>> or 11 pt font size is, again, by using styles. Am I right?

> Are you referring to the export of an org document?  If so, what target?
> LaTeX has LaTeX_CLASS_OPTIONS in which you can set the size.

Yes, as the subject states org-->odt. So it seems a style is the answer.

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^ permalink raw reply	[flat|nested] 10+ messages in thread

* Re: how to export to odt with 11 or 10 pt fonts? Default font setting
  2021-10-06 15:18 Uwe Brauer
  2021-10-07  7:26 ` Eric S Fraga
@ 2021-10-07 11:24 ` Juan Manuel Macías
  2021-10-07 12:28   ` Uwe Brauer
  1 sibling, 1 reply; 10+ messages in thread
From: Juan Manuel Macías @ 2021-10-07 11:24 UTC (permalink / raw)
  To: Uwe Brauer; +Cc: orgmode, Eric S Fraga

Uwe Brauer writes:

> I searched about google, but it seems that the only way to have a 10 or
> 11 pt font size is, again, by using styles. Am I right?

Yes, you are right. Word processors handle paragraph and character
styles. Anything that is not styled is applied by direct formatting,
manually, which is often bad practice.

Fun fact: 11pt (for example) in libreoffice or M$ Word is not the same
as 11pt in LaTeX. The reason is that TeX uses by default the classic
point "pt", traditionally used in English-speaking countries. 12pt=1pc
(pica). Word processors and DTP programs like InDesign or QuarkXpress
use the postscript point, which is somewhat higher. In TeX the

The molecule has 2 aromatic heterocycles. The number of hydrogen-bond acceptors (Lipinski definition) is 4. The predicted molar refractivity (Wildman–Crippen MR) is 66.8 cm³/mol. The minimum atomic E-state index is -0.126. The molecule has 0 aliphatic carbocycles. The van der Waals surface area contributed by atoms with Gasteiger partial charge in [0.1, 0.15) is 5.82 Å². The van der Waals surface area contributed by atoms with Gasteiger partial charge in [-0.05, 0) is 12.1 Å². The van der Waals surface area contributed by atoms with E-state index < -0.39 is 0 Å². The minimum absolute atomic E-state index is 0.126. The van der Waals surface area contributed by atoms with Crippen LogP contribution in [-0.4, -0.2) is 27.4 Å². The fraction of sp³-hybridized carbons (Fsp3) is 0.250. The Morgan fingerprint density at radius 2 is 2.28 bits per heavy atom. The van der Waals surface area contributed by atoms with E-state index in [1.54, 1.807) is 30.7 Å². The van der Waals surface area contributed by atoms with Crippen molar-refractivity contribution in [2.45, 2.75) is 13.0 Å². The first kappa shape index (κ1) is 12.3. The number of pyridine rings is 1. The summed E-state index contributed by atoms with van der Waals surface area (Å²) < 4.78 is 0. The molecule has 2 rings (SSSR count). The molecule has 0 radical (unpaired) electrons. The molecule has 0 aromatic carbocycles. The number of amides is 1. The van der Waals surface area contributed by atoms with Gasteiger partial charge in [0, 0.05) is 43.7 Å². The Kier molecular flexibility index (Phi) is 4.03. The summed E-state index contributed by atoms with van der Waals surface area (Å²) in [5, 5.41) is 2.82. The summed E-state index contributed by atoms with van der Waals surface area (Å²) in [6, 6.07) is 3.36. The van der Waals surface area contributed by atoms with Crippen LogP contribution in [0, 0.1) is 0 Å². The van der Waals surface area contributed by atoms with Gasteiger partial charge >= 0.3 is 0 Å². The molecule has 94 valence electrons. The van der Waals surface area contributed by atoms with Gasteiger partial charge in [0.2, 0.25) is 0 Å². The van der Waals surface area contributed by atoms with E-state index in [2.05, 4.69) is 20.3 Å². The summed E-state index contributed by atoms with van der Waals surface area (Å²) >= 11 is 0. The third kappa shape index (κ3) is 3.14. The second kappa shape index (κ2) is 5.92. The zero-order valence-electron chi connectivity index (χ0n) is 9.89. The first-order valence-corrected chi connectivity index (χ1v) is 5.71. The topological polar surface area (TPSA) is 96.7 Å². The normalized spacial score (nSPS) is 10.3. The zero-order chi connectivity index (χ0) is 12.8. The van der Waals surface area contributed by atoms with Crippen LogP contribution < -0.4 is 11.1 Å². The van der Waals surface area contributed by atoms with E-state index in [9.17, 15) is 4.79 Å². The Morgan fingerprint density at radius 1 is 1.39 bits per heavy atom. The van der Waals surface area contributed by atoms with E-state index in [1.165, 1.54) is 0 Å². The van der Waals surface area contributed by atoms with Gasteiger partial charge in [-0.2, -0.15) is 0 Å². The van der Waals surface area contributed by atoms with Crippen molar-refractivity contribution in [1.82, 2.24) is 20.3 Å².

postscript point is called 'big point' (bp). There is also the didot
point, which in TeX is called "dd" (12dd = 1 cicero). See:
https://github.com/tweh/tex-units

With the calc-units package you can easily convert between these TeX
units in Elisp. For instance:

(require 'calc-units)

(calc-eval (math-convert-units (calc-eval "11texpt" 'raw) (calc-eval
"texbp" 'raw)))

Best regards,

Juan Manuel 


^ permalink raw reply	[flat|nested] 10+ messages in thread

* Re: how to export to odt with 11 or 10 pt fonts? Default font setting
  2021-10-06 15:18 Uwe Brauer
@ 2021-10-07  7:26 ` Eric S Fraga
  2021-10-07 12:27   ` Uwe Brauer
  2021-10-07 11:24 ` Juan Manuel Macías
  1 sibling, 1 reply; 10+ messages in thread
From: Eric S Fraga @ 2021-10-07  7:26 UTC (permalink / raw)
  To: emacs-orgmode

On Wednesday,  6 Oct 2021 at 17:18, Uwe Brauer wrote:
> I searched about google, but it seems that the only way to have a 10
> or 11 pt font size is, again, by using styles. Am I right?

Are you referring to the export of an org document?  If so, what target?
LaTeX has LaTeX_CLASS_OPTIONS in which you can set the size.

-- 
: Eric S Fraga via Emacs 28.0.60, Org release_9.5-63-g67b613
: Latest paper written in org: https://arxiv.org/abs/2106.05096


^ permalink raw reply	[flat|nested] 10+ messages in thread

* how to export to odt with 11 or 10 pt fonts? Default font setting
@ 2021-10-06 15:18 Uwe Brauer
  2021-10-07  7:26 ` Eric S Fraga
  2021-10-07 11:24 ` Juan Manuel Macías
  0 siblings, 2 replies; 10+ messages in thread
From: Uwe Brauer @ 2021-10-06 15:18 UTC (permalink / raw)
  To: emacs-orgmode


Hi

I searched about google, but it seems that the only way to have a 10 or
11 pt font size is, again, by using styles. Am I right?

Thanks

Uwe Brauer 



^ permalink raw reply	[flat|nested] 10+ messages in thread

end of thread, other threads:[~2021-10-10 15:33 UTC | newest]

Thread overview: 10+ messages (download: mbox.gz / follow: Atom feed)
-- links below jump to the message on this page --
2021-10-09 21:17 how to export to odt with 11 or 10 pt fonts? Default font setting copropriete27ruemoret
2021-10-10  2:52 ` Juan Manuel Macías
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2021-10-06 15:18 Uwe Brauer
2021-10-07  7:26 ` Eric S Fraga
2021-10-07 12:27   ` Uwe Brauer
2021-10-07 13:57     ` Eric S Fraga
2021-10-07 11:24 ` Juan Manuel Macías
2021-10-07 12:28   ` Uwe Brauer
2021-10-07 12:58     ` Juan Manuel Macías
2021-10-07 12:59     ` Peter Neilson